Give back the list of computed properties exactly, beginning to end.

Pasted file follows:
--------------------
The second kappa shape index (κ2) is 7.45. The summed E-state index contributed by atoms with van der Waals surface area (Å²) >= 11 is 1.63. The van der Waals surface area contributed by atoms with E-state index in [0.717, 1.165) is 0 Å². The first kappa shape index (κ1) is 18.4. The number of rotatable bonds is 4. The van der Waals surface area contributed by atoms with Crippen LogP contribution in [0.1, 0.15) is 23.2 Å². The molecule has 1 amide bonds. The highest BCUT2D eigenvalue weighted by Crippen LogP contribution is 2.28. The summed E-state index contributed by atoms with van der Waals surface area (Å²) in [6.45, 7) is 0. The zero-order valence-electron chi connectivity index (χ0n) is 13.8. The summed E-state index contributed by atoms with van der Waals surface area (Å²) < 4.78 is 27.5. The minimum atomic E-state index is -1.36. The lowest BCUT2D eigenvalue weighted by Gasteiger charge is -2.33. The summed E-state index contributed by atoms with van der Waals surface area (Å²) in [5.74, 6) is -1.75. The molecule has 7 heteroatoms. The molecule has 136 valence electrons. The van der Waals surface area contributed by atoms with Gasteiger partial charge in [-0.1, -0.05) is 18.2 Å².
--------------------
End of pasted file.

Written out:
The second kappa shape index (κ2) is 7.45. The summed E-state index contributed by atoms with van der Waals surface area (Å²) >= 11 is 1.63. The van der Waals surface area contributed by atoms with E-state index in [0.717, 1.165) is 0 Å². The first kappa shape index (κ1) is 18.4. The number of rotatable bonds is 4. The van der Waals surface area contributed by atoms with Crippen LogP contribution in [0.1, 0.15) is 23.2 Å². The molecule has 1 amide bonds. The highest BCUT2D eigenvalue weighted by Crippen LogP contribution is 2.28. The summed E-state index contributed by atoms with van der Waals surface area (Å²) in [6.45, 7) is 0. The zero-order valence-electron chi connectivity index (χ0n) is 13.8. The summed E-state index contributed by atoms with van der Waals surface area (Å²) < 4.78 is 27.5. The minimum atomic E-state index is -1.36. The lowest BCUT2D eigenvalue weighted by Gasteiger charge is -2.33. The summed E-state index contributed by atoms with van der Waals surface area (Å²) in [5.74, 6) is -1.75. The molecule has 7 heteroatoms. The molecule has 136 valence electrons. The van der Waals surface area contributed by atoms with Gasteiger partial charge in [-0.1, -0.05) is 18.2 Å².